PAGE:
The AJC Peachtree Road Race is approaching, and you need nice places to train. There’s no better place to start than with Atlanta’s PATHs, a trail system that travels throughout metro Atlanta.  Over the next few weeks leading up to July 4, we take a look at the miles of paved paths that form the PATH trail system and tell you what you need to know about using them to get ready. For more information on the PATH Foundation and to check out all the PATH trails in metro Atlanta, visit pathfoundation.org.

Chastain Park PATH

Location: Chastain Park near Buckhead (MAP)

Parking: Chastain Park red lot on Powers Ferry Road near the amphitheater. A large map of the trails is at the parking lot entrance.

About the PATH: Two 3.1 mile mostly concrete loops with some of the trail covering an asphalt side street. The two big loops are mostly the same, with a slight diversion plus there is a 1.6 mile loop that shares portions of both longer loops.

Chastain Park Path (Path Foundation/Flicker)

Chastain Park Path (Path …

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These colors do run

I had just moved back to Atlanta last year and needed a new pair of running shoes. My gold-accented New Balance 769s were done. After going through the whole process, I was down to three options.

I used to only wear gold on my feet.

I used to only wear gold on my feet.

One pair – the Adidas Glides – was bright neon green. The salesperson and I joked about the color, but honestly, I didn’t quite think I was ready to pull those off. I wound up liking the New Balance 890s better, and they only came with a touch of bright green around the edges.

They seemed a lot brighter when I was actually wearing them.

They seemed a lot brighter when I was actually wearing them.

A friend of mine went to get new running shoes and after picking a style, ordered a normal-colored pair instead of taking home the crazy color combo the store stocked.

I must ask. What is up with shoe colors these days?

Newton just about only makes brightly colored shoes. New Balance comes out with a multi-colored version of a lot of models. People buy them (and wear them in public). Maybe you all can help me …

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Chocolate milk does a runner’s body good

If I could, I would drink the entire half-gallon of chocolate milk after a run. Instead, I stick with a school lunch-sized carton of 2% chocolate milk. (Staff)

If I could, I would drink the entire half-gallon of chocolate milk after a run. Instead, I stick with a school lunch-sized carton of 2% chocolate milk. (Staff)

You can chug Gatorade G3, scarf down PowerBars or choose any of a number of specialized recovery products following your AJC Peachtree Road Race training runs and the race itself.

Or you can drink chocolate milk.

That’s what I do.

What’s not to like about it? One of the greatest non-alcoholic drinks in the world – up there with Milo’s sweet tea, Coke and quality root beer – provides health benefits that are perfect post run. Sign me up.

Side note: This will be my last blog about drinks for a while as I know Yvonne wrote about water a few weeks ago.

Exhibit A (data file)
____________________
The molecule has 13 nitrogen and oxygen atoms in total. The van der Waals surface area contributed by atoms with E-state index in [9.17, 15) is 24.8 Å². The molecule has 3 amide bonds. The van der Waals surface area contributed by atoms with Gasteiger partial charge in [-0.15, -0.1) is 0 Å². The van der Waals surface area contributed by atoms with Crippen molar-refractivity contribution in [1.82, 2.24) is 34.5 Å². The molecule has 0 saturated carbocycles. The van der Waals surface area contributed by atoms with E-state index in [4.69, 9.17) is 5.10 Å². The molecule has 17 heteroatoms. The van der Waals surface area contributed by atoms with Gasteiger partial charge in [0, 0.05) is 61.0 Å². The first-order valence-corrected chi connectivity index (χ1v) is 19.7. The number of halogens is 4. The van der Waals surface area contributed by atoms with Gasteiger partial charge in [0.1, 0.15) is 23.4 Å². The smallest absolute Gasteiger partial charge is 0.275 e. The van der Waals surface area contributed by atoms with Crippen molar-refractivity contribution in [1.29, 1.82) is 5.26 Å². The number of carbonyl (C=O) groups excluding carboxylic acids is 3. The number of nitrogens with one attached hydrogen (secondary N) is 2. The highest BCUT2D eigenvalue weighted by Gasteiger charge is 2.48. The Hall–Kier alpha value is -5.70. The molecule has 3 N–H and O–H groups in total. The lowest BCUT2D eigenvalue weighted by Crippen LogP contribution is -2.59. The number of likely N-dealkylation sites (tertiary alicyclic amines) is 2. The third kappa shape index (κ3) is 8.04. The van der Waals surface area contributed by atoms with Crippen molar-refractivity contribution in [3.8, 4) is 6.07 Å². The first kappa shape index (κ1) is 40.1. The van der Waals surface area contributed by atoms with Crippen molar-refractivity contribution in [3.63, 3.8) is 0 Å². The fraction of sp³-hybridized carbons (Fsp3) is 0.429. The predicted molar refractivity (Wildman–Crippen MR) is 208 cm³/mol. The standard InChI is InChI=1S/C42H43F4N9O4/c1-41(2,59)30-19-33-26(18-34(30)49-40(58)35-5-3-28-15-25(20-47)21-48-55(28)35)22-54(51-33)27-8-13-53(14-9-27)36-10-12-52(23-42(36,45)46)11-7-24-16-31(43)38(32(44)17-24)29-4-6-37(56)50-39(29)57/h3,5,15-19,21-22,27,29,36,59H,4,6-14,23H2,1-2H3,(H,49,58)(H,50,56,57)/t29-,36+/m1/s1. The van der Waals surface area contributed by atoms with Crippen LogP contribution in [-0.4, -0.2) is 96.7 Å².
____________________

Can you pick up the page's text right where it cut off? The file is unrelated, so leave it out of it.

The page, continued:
I read about chocolate milk as a post-run drink a while ago, and thought it sounded interesting. The article mentioned that chocolate milk had a good blend of proteins, carbohydrates, sodium and calories to help the body post-run. Every now and then, I would …

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The AJC Peachtree Road Race is almost here

The final 1.5 miles of training have been completed. With one final lap around the lake at Murphy Candler Park this morning, I’m as trained as I’ll be for this year’s AJC Peachtree Road Race. All that’s between me and the race is a weekend of work, rest and a solid weekend of sports on TV (Wimbledon finals, Tour de France start, NASCAR race at Daytona, Braves, etc.). No more running until 7:45 a.m. Monday morning. What about for you out there? What are the weekend plans (expo, anyone) and how are you feeling a little more than 48 hours from the start – less than 48 hours for those running the race overseas?

To get you ready, there is plenty of stuff online here at ajc.com and over at the track club’s website plus there is the expo Saturday and Sunday at AmericasMart in downtown. One thing about the expo: for those that believe they were placed in the wrong start wave, there will be a Race Solutions area with Peachtree staffers that may be able to help. Take your …

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Best part of the AJC Peachtree? The finish

I won't be the winner, but the finish is still my favorite part of the AJC Peachtree Road Race. (Photo: Curtis Compton, ccompton@ajc.com)

I won't be the winner, but the finish is still my favorite part of the AJC Peachtree Road Race. (Photo: Curtis Compton, ccompton@ajc.com)

The question seemed simple. What’s your favorite part of the race?

Unlike most AJC Peachtree Road Race veterans, I was stumped. I threw together some lame answer then started to think (something I clearly don’t do enough of when writing for this blog). For a future topic, I was thinking what was my favorite part of the course. Then I got back to thinking about what I liked best about the race. Turns out, they are the same.

Let’s re-ask the question: What’s your favorite part of the race?

The finish (except for the year the race finished at the civic center). It’s always nice to make the turn onto 10th Street and see the finish-line banner. With six miles complete, you realize that you’re almost done. And more times than not, I am able to pass just a few people during that stretch. But more than both of those, there is nothing …